Machine learning: A viable option to improve precipitation retrievals in cold regions

Reza Ehsani and Ali Behrangi
Department of Hydrology and Atmospheric Sciences
The University of Arizona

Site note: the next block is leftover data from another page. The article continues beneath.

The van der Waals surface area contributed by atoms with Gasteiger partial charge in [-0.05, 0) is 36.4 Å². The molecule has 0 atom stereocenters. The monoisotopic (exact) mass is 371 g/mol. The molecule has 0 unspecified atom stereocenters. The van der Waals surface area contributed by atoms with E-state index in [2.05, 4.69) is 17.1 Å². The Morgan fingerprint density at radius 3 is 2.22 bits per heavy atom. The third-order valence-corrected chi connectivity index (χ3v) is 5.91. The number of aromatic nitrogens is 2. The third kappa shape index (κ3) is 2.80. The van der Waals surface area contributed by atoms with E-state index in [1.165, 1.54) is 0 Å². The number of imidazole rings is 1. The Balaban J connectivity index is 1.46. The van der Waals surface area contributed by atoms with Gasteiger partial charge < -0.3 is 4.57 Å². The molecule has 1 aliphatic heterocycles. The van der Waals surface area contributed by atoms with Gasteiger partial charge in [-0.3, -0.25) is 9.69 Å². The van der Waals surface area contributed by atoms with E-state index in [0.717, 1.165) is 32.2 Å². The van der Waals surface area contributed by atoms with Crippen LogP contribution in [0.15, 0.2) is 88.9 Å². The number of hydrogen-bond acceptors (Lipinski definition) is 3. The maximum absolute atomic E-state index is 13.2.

Machine Learning (ML) is a term in computer science, but recently, it has received tremendous attention from the entire scientific community. Due to the popularity of ML, hydrologist and atmospheric scientists have also started incorporating ML techniques to address challenging issues. Precipitation retrieval has been an exigent topic, especially in high latitudes (i.e. poleward of 50°) and over frozen surfaces. Given the importance of quantifying high‐latitude precipitation, and ample challenges that the current precipitation products face over these regions, the present research investigates precipitation retrieval in higher latitudes using several ML algorithms. CloudSat provides direct observations of snow   and light rainfall at high latitudes with unprecedented signal sensitivity which can be considered as the baseline for precipitation rate. However, due to its nadir-only observation, it does not provide sufficient temporal sampling. ML techniques can help us to retrieve precipitation rate using brightness temperature from Microwave Humidity Sounder (MHS) and Advanced Very High-Resolution Radiometer (AVHRR), providing a valuable alternative for precipitation estimation in high latitudes. For this purpose, we have matched up Cloudsat, MHS and AVHRR data for the period 2007-2010 to create a database for ML training and testing. Then precipitation rate is retrieved from brightness temperature at different frequencies (~11 to ~190 microns) together with climatic variables such as near-surface air temperature. The results indicate that ML algorithms are capable of both identifying precipitation events and estimating precipitation rates with relatively high accuracy compared to the current physically-based retrieval methods in high latitudes.

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